In March 2020, our last gig before the pandemic closed everything down was Pete Wylie at Selby Town Hall. I remember we came away from that evening wondering where our next live music would be coming from. It was a while. There have been many shows since, including HMHB of course, but things finally felt that they had come full circle when we saw Pete once again. He played at The Brudenell in Leeds with the latest incarnation of The Mighty Wah. Still, and always, mighty.

Our jaws dropped slightly when "Half Man Half Biscuit" appeared as the answer to the What Comes Fourth In The Sequence round on an edition of Only Connect. This was also picked up by Radcliffe And Maconie on their show on 6 Music. Victoria Coren-Mitchell to be added to the list of folk spotted in the audience some time?

Hats off to Andy who shared on Facebook that he was waiting for the train at Glasgow Station at 6.30am. And Steve also announced his early arrival in Norwich on social media. Our journey began with a taxi to Wakefield Westgate station. We got the train to Peterborough where we caught a connection to Norwich via Ely and Thetford. The flatlands of Norfolk don't always provide a spectacular view, but you can't have everything. We were there soon enough, having smashed the Metro Quick Crossword (very slowly) while travelling.

The first Biscuiteer sighting of the day was John and Elizabeth, who, like us, had been wanting to check out the venue location. We speculated over the possibility of future gigs before we went our different ways. Later on we encountered Reg from Swindon, who had travelled ticketless from Swindon, and was hoping to get hold of a returned ticket if any were forthcoming. There's optimism for you. His back-up plan was to go and see From The Jam. Hope he was successful one way or the other.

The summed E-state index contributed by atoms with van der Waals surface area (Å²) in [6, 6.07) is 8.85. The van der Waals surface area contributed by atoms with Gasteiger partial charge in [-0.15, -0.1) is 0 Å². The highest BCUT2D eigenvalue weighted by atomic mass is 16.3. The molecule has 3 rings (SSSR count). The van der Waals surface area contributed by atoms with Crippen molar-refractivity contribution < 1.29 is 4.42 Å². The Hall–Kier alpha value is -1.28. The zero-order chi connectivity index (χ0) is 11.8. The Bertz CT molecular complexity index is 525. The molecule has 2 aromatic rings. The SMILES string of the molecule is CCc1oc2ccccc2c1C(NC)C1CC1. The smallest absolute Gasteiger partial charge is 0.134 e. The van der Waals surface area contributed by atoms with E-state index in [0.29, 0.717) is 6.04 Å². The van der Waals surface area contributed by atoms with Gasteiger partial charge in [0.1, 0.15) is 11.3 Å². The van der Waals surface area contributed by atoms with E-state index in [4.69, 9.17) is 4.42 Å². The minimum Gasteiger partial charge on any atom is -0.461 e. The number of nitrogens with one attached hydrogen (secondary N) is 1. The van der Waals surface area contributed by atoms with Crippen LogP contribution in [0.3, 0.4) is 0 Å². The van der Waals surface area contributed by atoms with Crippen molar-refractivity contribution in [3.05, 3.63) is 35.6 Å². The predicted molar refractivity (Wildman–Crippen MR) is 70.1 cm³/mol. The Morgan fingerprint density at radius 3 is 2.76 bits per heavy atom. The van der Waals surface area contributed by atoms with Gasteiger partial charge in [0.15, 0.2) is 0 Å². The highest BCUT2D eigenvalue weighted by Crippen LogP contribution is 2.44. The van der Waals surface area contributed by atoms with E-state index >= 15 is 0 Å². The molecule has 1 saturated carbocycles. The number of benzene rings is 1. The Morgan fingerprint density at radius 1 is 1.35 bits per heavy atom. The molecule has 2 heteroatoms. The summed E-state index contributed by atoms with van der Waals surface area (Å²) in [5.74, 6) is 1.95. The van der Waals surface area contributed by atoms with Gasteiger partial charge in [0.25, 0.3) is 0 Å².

Lunch was taken at The Butterfly Cafe. Bit late in the day for a full English breakfast? Never! Quality stuff. Karen tucked into pancakes with bacon and maple syrup. We'll be back there next time HMHB are in town.

Bad news with the paper review. Neither the Norwich Evening News nor the Eastern Daily Press contained a peep about the gig. A lot of the same articles appeared in both papers, so no surprise that neither had a mention.

The doors were due to open at 6.30 so Karen, Tony and I made haste to the front of the queue. But we were too late for that. Nevertheless, we made good conversation with the folk around us, including one chap who was there with a Tygers Of Pan Tang ticket in hand. Definitely the same night, and the same venue. Surely not a double booking? Or would it be a HMHB/TOPT mash-up? No such luck. Seemingly there are two rooms at this place. But Tygers had cancelled their show. Fortunately, the guy with the ticket was allowed in to see HMHB. I saw him loitering in the middle of the hall. Hope he enjoyed it.